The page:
As we traveled along the North Umpqua, Frank pointed out different pools and shared the names of each with me. A lot of the pools descriptions included the location within the pool where the fish generally held and where one could expect the grab. Some pools were named after people including one after his much beloved wife, “Jeannie’s Pool.” This began my education of the North Umpqua and its many mysteries learned by Frank over 50 years of guiding and fly fishing for its steelhead.
Frank considered the “camp water” section below Mott Bridge to contain some of the best, most productive winter steelhead fly water on the whole river. We arrived in the deserted parking lot and scrambled down the trail. Moments later we arrived at “sawtooth” and Frank guided me out to the end of the short reef that is this pools’ casting station and namesake. I covered the water the best I could with my single-handed fly rod. In those days we didn’t fish spey rods. It was single-handed rods with 30-foot shooting heads in the winter and full-floating lines in the summer.
Later that morning Frank taught me how to fish the “Station” pool (one of the most famous, sought after pools on the river). Normal winter flows run too deep and swift to allow anglers to reach the mid-stream ledge-rock island that you cast from in the “Station.” This day the flows were low for winter and Frank felt we could make the dangerous wade. As we started out across the icy cold winter flows, Frank stuck out his left hand wanting to hold hands as we crossed the swift current. Dangerous wading with a buddy is a lot safer than going it alone.
At the time, Frank was in his mid-70’s and seemed in pretty good shape. I was in my mid-30’s, strong and in good shape. I didn’t mind helping the ‘ol guy out to casting station in the middle of the cold North Umpqua River in January. However, sticking out his left hand meant that he wanted me on his downstream side. That’s the side you want the weaker wader to be when the current is crushing down on you from your right (upstream side). A few steps into the wade, he proved to be right when I nearly went down. His rock-solid arm and grip are the only things that kept me dry.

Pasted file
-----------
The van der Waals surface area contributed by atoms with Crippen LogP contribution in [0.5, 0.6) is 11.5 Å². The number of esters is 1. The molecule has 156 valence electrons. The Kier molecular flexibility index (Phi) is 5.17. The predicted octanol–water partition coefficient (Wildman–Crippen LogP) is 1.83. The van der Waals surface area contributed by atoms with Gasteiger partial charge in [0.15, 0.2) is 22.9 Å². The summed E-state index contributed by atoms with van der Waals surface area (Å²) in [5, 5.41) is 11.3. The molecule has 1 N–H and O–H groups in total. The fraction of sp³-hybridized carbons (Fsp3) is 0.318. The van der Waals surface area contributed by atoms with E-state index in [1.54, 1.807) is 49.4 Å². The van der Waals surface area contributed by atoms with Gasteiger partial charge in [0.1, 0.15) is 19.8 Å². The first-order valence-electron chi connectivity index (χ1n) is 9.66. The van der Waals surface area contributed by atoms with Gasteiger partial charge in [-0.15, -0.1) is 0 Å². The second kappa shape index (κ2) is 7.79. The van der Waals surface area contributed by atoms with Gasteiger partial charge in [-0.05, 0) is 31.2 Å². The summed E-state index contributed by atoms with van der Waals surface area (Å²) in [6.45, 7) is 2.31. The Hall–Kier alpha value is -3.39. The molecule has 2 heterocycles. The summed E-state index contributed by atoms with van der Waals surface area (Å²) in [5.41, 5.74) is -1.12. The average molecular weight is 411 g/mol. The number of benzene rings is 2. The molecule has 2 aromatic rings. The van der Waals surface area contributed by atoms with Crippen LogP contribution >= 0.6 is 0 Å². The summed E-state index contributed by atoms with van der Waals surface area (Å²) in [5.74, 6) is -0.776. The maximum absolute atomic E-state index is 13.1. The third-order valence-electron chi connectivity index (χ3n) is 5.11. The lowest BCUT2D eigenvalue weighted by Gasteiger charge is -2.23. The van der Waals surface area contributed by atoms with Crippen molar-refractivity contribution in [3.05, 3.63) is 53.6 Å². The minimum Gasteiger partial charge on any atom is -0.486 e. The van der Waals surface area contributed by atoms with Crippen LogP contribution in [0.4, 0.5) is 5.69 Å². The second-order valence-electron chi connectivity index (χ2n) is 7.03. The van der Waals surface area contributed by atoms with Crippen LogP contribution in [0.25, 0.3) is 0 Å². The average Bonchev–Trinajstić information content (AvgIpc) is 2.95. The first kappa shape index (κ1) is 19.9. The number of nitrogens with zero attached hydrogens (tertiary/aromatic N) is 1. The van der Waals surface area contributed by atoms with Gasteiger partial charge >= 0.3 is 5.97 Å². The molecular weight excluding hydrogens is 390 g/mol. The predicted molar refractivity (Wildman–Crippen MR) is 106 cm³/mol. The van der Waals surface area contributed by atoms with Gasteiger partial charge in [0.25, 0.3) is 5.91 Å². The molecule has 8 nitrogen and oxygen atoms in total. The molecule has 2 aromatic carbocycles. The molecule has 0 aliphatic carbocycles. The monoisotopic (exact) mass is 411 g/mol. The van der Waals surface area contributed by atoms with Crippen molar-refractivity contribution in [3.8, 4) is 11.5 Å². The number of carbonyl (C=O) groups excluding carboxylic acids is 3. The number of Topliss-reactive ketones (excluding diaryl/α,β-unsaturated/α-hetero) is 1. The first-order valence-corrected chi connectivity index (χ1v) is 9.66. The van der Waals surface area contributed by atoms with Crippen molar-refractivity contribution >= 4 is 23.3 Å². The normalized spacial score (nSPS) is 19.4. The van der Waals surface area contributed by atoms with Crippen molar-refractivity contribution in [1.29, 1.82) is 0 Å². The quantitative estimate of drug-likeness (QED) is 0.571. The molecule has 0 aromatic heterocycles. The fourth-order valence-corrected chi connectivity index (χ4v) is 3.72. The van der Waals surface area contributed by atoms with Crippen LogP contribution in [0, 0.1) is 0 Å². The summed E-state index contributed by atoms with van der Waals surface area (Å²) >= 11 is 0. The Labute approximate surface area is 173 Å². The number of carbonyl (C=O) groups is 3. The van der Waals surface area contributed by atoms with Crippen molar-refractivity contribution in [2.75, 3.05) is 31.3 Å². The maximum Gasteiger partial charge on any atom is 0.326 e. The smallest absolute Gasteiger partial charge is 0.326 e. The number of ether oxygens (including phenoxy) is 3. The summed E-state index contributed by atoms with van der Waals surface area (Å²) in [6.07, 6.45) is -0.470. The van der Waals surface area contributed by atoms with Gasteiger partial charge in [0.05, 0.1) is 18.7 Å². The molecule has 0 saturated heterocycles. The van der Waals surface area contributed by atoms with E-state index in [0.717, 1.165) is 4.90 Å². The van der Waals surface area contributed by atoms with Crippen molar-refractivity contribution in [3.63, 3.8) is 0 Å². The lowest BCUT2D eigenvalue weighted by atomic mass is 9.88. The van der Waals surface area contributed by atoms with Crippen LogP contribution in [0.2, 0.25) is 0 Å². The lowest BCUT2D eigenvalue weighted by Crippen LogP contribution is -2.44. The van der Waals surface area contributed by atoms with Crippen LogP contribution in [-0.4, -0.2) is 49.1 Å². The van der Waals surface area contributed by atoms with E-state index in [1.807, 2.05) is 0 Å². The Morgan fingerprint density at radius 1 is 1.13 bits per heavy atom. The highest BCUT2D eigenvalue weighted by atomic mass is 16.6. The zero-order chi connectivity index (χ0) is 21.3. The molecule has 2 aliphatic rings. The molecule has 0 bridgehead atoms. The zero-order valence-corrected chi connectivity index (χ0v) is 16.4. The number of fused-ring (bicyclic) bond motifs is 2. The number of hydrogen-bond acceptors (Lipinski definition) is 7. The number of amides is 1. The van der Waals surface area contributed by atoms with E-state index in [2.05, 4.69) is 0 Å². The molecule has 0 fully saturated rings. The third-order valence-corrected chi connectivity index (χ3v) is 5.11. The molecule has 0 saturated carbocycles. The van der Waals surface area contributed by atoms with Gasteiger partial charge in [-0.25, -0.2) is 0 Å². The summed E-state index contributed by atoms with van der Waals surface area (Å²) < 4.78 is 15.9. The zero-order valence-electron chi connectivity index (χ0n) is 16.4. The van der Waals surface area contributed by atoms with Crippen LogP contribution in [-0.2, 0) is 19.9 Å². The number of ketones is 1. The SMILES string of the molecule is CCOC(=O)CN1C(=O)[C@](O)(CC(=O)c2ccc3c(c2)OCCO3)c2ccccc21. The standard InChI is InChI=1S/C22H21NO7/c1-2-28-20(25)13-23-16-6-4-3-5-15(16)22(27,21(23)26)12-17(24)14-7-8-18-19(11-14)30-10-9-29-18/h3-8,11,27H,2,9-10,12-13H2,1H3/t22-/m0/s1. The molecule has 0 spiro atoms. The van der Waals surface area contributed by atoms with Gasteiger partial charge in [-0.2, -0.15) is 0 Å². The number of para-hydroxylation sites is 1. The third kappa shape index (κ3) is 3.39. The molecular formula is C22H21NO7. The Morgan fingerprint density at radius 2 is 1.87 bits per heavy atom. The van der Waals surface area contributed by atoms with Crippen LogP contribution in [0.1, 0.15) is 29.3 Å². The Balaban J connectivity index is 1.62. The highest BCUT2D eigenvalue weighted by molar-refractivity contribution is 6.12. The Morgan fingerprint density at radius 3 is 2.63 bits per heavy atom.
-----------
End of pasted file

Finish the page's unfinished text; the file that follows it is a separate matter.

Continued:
Frank taught me how to cast. I had been a fly fisherman for more than two decades when I met Frank, but he was the first person I ever saw cast a full 90 feet of fly line, plus ten feet of backing and a 10 foot leader. My casting skills would allow consistent 70 foot casts, not a hundred and ten feet.
In those early days, Frank would always insist on following me down the run. I’d beat the water hard with my 70 foot casts; Frank would follow me with his precise, laser beam presentations and routinely find willing winter steelhead to eat his muddler.
When Frank fishes in the winter he almost always fish’s his sparsely tied muddler. If he isn’t fishing his muddler, he fish’s a green butt skunk. In the summer it’s pretty much the same program. Damp or skated muddlers or a skunk. That’s it.
For many winters, the boys and I would give Frank a fly box full of steelhead flies that each of us would tie up. We filled the boxes with mostly Skunks and Muddlers in a variety of sizes. One winter, my son Ryan added eight or ten “Frank’s ugly muddlers” to the Christmas fly box. Frank preferred his muddlers tied a pretty specific way with a very sparse, spun deer hair head. He also didn’t want them trimmed up all pretty like store-bought muddlers. Ryan was seven years old when he tied this batch of muddlers. Seven-year-old fingers tie perfect “Franks ugly muddlers.” And Frank loved this bunch. By mid-January that winter Frank retired one of Ryan’s flies after landing his seventh winter steelhead with it. Seven fish on a fly tied by a seven-year-old boy. The last time I looked, that tattered and beat up muddler was still laying on Franks messy fly tying bench. Ryan is 19 years old now and is way more interested in girls than tying muddlers, but those flies he tied are a very fond memory Frank and I share.